When running integration tests we have to set up some WordPress Docker containers. This allows us to test against WordPress, which is the 'integration' part. An added bonus of this is that you also have a separate setup for writing patches and unit tests.
Clone the repository
Expose MySQL port
After cloning has been done, you have to expose the MySQL port, which allows us to connect to it later on.
wordpress-develop, open the
docker-compose.yml file and change:
This will expose the port to the local environment.
Edit your hosts file
Edit your hosts file by running
sudo nano /etc/hosts in your terminal and add the following:
Making your database accessible
To make your database accessible, run the following command:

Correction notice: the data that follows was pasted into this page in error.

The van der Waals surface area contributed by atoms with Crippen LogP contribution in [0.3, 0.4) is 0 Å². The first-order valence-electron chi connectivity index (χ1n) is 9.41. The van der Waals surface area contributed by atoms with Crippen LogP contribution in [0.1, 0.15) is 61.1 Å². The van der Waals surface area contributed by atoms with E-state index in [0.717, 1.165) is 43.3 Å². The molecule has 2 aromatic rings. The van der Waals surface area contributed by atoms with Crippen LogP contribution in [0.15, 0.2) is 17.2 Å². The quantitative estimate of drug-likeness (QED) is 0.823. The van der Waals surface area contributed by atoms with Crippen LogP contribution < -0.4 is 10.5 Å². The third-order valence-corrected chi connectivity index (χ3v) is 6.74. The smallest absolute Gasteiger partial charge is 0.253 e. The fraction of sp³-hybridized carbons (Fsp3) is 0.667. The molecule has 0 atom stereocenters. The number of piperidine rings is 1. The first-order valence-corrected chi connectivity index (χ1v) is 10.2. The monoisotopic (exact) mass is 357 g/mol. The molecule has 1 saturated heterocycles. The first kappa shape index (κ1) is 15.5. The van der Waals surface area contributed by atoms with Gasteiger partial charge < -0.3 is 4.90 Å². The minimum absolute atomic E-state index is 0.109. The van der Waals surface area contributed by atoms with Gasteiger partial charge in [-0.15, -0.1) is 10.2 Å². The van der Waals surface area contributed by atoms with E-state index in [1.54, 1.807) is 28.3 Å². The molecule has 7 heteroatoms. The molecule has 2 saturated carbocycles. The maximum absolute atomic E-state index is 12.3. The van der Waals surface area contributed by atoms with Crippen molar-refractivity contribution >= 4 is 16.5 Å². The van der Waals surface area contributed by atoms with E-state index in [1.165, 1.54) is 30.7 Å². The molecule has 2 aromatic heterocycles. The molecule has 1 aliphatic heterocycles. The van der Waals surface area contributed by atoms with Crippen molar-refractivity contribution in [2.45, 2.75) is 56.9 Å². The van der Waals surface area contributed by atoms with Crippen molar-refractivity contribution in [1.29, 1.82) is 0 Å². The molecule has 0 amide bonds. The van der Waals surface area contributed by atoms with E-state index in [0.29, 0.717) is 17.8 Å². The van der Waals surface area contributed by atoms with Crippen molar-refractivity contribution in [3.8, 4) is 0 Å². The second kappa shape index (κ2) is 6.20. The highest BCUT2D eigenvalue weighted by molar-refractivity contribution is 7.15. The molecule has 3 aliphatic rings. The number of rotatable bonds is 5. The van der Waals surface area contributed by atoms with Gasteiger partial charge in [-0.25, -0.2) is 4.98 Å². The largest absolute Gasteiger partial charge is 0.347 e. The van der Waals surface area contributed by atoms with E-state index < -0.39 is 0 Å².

Tying it all together
The last step is to tie it together with your
wordpress-seo cloned repository.
To do this, you'll have to define two environment variables:
WP_DEVELOP_DIR- Refers to the cloned repository of
wordpress-develop, as it's located on your system.
WP_PLUGIN_DIR- Refers to the directory where the WordPress plugins are located.
Set up PHPUnit
Configure your PHPUnit configuration in PhpStorm by going to
Edit Configurations... ->
PHPUnit and ensure it looks similar to the following screenshot:
Spin up the containers
If you've gone through all the above steps, it's time to start the containers!
In your terminal, run the following commands:
When you want to stop the containers, you simply can do:
npm run env:stop
If you get errors about the database connection, make sure other no MySQL processes are running in the background by running
brew services stop mysql in your terminal.